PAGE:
I can't overemphasize the importance of varying the psychic distance, especially in the opening. As a teacher of mine says about the beginning of every story, "The reader has just arrived on this planet." Accordingly, he wants to look around and to know where he is, who these people are, and why he's been brought here. Difficult to accomplish with a single camera angle.

    Wednesday, June 14, 2006

    The Immortal Goldfish

    I've been reading David Means' collection, The Secret Goldfish. I also just finished James Salter's collection, Last Night; going back and forth between these two will give you stylistic whiplash, but more on that later.

    The title story in the Means book is probably the most well known. "The Secret Goldfish" originally appeared in The New Yorker and was anthologized in Best American Short Stories 2005. This is the story of a marriage, and its demise, as seen from the perspective of the family's pet goldfish. Technically the pov is omniscient, and there are some passages from the pov of the wife, but the overwhelming focus is on the fish. The fish is not excessively anthropomorphised; it doesn't know that the marriage in question is in trouble, or what a marriage is. The fish does not think about the people, or about anything, really.
    All of this stuff, the history of the house, the legal papers signed and sealed and the attendant separation agreement and, of course, the divorce that left her the house—all this historical material was transpiring outside the gist of Fish. He could chart his course and touch each corner of the tank and still not know shit. But he understood something. That much was clear. The world is a mucky mess. It gets clotted up, submerged in its own gunk. End of story.
    Will Fish survive? That's the question that drives the story. Fish lives in a murky sewer of a fishtank ("so clotted it had become a solid mass") that, apparently, gets cleaned about once a decade, until, finally, the divorce is final. Fish does survive. In celebration, the family (sans Dad) moves the fishtank next to the television, where, it is implied, the fish will be forever in the family's sight.

    Is this a story? Yes. Is this a plot? I think you have to stretch the definition to find a plot; nothing happens except that the marriage and the fishtank get mucked up, and the wife and Fish survive. They don't do anything of note to survive. They just hang on. Yet, the story achieves profluence. We have to keep reading to see if Fish makes it.

    Several of the other stories in The Secret Goldfish stretch the definition of story even further. In "Lightning Man," the subject, a man named Nick Kelly, is hit by lightning seven times. The story recounts each strike, and ends with Kelly awaiting Number Eight, the big one. It's entirely episodic, with no plot points, and no meaningful arc except the arcs of electricity that seek Kelly out. The structure of the story is a list, and this list structure is announced in the first sentence:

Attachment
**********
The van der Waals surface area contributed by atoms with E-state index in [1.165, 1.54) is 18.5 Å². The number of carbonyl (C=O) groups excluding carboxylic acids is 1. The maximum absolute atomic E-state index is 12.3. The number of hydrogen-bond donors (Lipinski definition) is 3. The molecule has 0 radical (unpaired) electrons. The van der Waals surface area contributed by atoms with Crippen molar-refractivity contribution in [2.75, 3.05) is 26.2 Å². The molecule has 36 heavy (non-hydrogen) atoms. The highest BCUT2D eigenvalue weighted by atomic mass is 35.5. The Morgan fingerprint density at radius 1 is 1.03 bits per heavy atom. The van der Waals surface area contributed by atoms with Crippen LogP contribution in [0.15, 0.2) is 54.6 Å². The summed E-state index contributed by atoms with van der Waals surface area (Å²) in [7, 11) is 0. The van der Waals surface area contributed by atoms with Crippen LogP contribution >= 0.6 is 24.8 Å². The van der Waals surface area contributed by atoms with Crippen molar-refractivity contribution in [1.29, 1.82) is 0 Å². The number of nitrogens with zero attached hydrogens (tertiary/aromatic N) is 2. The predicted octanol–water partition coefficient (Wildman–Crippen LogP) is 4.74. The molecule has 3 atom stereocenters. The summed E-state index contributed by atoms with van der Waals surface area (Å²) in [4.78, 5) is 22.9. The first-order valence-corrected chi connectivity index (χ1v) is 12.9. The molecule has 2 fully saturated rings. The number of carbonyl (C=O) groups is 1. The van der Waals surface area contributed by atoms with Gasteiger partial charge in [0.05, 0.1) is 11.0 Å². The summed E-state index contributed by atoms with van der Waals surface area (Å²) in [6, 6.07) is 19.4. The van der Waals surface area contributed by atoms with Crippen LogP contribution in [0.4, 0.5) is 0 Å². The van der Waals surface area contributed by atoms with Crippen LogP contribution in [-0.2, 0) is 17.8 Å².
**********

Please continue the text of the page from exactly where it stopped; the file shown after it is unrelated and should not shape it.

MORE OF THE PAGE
The first time, he was fishing with Danny.
    We know that a second strike is implied, and then a third, and we read to reach the end of the line. Similarly, in "Dustman Appearances to Date," the nature of the story as a list is announced in the title; the story is a series of sightings of dustmen, spectres formed from dust and wind in the image of a rancher, a pirate, Richard Nixon, and others.

    I think what makes a structure like this work is that the reader is able to discern a structure, or a pattern, early in the narrative. We know where we are going, to some extent, and that makes us comfortable. The traditional three-act plot structure does the same thing, but in a different way. It's like a piece of music from which we pick out a melody. We get a sense of what's coming, a sense of what we've gotten ourselves into.

    Words from Kilgore Trout

    I grew up reading Kurt Vonnegut novels. In an archived interview at the Paris Review (really an amalgam of four interviews), Vonnegut says this:
    I guarantee you that no modern story scheme, even plotlessness, will give a reader genuine satisfaction, unless one of those old-fashioned plots is smuggled in somewhere. I don't praise plots as accurate representations of life, but as ways to keep readers reading. When I used to teach creative writing, I would tell the students to make their characters want something right away--even if it's only a glass of water. Characters paralyzed by the meaninglessness of modern life still have to drink water from time to time. One of my students wrote a story about a nun who got a piece of dental floss stuck between her lower left molars, and who couldn't get it out all day long. I thought that was wonderful. The story dealt with issues a lot more important than dental floss, but what kept readers going was anxiety about when the dental floss would finally be removed. Nobody could read that story without fishing around in his mouth with a finger.... When you exclude plot, when you exclude anyone's wanting anything, you exclude the reader, which is a mean-spirited thing to do.
    Plots--ways to keep readers reading. Whenever the tedious old argument about plot v. character arises, this is what I say. A plot is a way, one way, the most proven, time-tested way, to achieve profluence (which is just a fancy word for that quality of a story that keeps readers reading).

    You can eschew plot, but you have to create profluence in some other way. David Means does this in interesting ways. I'm going to look at some of his stories next.